The recipients listed in the “To” field are the direct addressees of your email message. These are the people to whom you are writing directly. “CC,” which stands for “carbon copy,” or even “courtesy copy,” is for anyone you want to keep in the loop but are not addressing directly. Anyone in the CC field is being sent a copy of your email as an FYI. 

Commonly, people CC their supervisors to let them know an email has been sent or an action has been taken or to provide a record of communications. The general rule of thumb is that recipients in the “To” field are expected to reply or follow up to the email, while those in the CC field do not.

5. Call out additions to the To or CC fields

If you’re replying to an email and you add recipients to the thread (either in the “To” or “CC” field), be sure to call this out at the beginning of your email reply, e.g., “+1 Baochi” or “adding Baochi.” This is a courteous alert to your recipient(s) that additional people have been added to the conversation.

6. Use the BCC field sparingly
“BCC” stands for “blind carbon copy.” Recipients in this field cannot see one another’s email addresses. Use it primarily for sending an email to multiple recipients who don’t know one another (note: if you are introducing recipients to one another, then use the “To” field so everybody’s email is visible). Don’t use the “BCC” field to secretly loop in additional, unknown recipients.

7. Limit back-and-forth exchanges
If you find yourself in back-and-forth email communications, make an effort to talk face-to-face instead. While email communication is a powerful tool, it can be misinterpreted and downright inefficient—especially if you’re referring to less recent correspondence. Resolve the back-and-forth email messages by picking up the phone or meeting with the recipient in person.

8. Zip up and reference those attachments
Don’t forget formatting. The typical business email account has a maximum message size that prevents recipients from downloading files that are too big. If you’re sending a ton of attachments (or a really big presentation), use a compression tool to decrease the size of the files. Oh, and remember to reference the attachment(s) in the body of your email just in case people don’t realize they have to download the file(s).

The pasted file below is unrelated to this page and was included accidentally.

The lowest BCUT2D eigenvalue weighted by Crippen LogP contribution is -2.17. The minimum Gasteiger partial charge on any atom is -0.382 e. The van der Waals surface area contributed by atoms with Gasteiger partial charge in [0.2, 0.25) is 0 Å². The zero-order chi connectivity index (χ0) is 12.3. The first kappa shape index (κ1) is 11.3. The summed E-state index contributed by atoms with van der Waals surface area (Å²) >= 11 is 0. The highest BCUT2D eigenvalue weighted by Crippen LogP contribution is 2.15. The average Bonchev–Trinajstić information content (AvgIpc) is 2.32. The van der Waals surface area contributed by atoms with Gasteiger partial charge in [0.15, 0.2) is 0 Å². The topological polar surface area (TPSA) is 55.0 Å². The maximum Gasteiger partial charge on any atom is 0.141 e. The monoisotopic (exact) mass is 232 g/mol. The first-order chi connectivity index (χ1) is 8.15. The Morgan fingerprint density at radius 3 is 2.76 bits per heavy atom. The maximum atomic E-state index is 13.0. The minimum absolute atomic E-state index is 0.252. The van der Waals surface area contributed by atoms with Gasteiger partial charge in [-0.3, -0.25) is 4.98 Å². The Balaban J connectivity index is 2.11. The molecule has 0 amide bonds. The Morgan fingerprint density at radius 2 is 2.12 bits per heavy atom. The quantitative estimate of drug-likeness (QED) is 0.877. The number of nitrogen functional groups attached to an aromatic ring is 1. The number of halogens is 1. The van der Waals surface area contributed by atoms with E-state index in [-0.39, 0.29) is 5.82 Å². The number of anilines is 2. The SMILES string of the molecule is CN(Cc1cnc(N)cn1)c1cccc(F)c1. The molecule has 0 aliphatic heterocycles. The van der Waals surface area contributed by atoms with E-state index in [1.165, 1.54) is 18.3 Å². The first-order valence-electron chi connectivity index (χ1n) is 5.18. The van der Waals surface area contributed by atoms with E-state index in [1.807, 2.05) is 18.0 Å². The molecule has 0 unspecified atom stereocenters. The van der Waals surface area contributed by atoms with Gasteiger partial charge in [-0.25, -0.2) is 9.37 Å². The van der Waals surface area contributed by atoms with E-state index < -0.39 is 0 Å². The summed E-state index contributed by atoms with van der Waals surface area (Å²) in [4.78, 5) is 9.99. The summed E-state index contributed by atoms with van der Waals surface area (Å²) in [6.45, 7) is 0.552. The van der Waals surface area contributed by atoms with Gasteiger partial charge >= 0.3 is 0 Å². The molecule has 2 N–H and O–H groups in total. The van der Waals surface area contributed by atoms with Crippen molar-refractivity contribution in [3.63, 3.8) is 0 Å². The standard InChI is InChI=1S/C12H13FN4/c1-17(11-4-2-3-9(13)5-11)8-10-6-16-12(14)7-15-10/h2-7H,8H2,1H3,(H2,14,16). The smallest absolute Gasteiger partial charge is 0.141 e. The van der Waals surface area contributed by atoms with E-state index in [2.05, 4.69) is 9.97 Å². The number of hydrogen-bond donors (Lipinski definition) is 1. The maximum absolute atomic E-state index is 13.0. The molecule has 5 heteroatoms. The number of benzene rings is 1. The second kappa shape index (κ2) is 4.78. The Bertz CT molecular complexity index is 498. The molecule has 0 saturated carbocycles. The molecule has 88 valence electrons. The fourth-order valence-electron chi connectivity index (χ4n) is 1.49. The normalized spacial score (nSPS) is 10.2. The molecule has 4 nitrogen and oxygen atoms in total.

9. Emailing an article link? Summarize
If you use email to recommend that your colleagues read an article—possibly along with related correspondences—be sure to provide some context. Before you sign-off that email make sure your subject line indicates you’re sending an article, and include the article’s title or topic matter, e.g., Article: Email Etiquette. In the body of the email, provide a short summary—from as brief as a one-sentence description to a more detailed one with bullet points.

10. Keep it brief

We’re all guilty of sending long emails. And it’s true that now and then, lengthy emails are appropriate. But for the most part, we should all keep it brief. Long emails take more time to read—and everybody is pressed for time, which is why social media posts are so short. 

Most people delay reading a long email, too. It’s easier to consume smaller bits of information, especially on mobile devices. So make your emails count, and keep them brief!

However, keeping things brief in business emails doesn’t mean you should overuse abbreviations or acronyms. An abbreviation, such as pics, can come over as too informal while using plain English shows you’re considering the person on the receiving end of the email.

11. Make the email subject line count
The subject line is arguably the most prominent part of an email—it’s one of the biggest, if not the biggest, determining factor in whether your email will be opened and read:

email subject line stat

Take the time to write a meaningful subject line; one that is brief and relevant to the content of your email. Given that your email will be viewed by others, make sure you spell-check and proofread before you sign-off that email. 

Then you can avoid misspellings and typos, which will make you look sloppy and vulnerable to spam filters (as will emoticons, smiley faces, exclamation points!, and salesy words like “FREE”).

Are you following these basic rules of email etiquette?

For better or worse, email communication is still one of the most common ways to get in touch with someone for work. Our inboxes are more cluttered than ever before, and miscommunication is rife. The best way to make sure you receive a speedy reply is—you guessed it—by respecting the other person’s time, and observing common courtesy rules.

Use these email etiquette rules as a daily reminder of how you can save the inbox for what matters… and make sure that when someone sees your email in their inbox, they’ll click it the first time instead of skimming over it.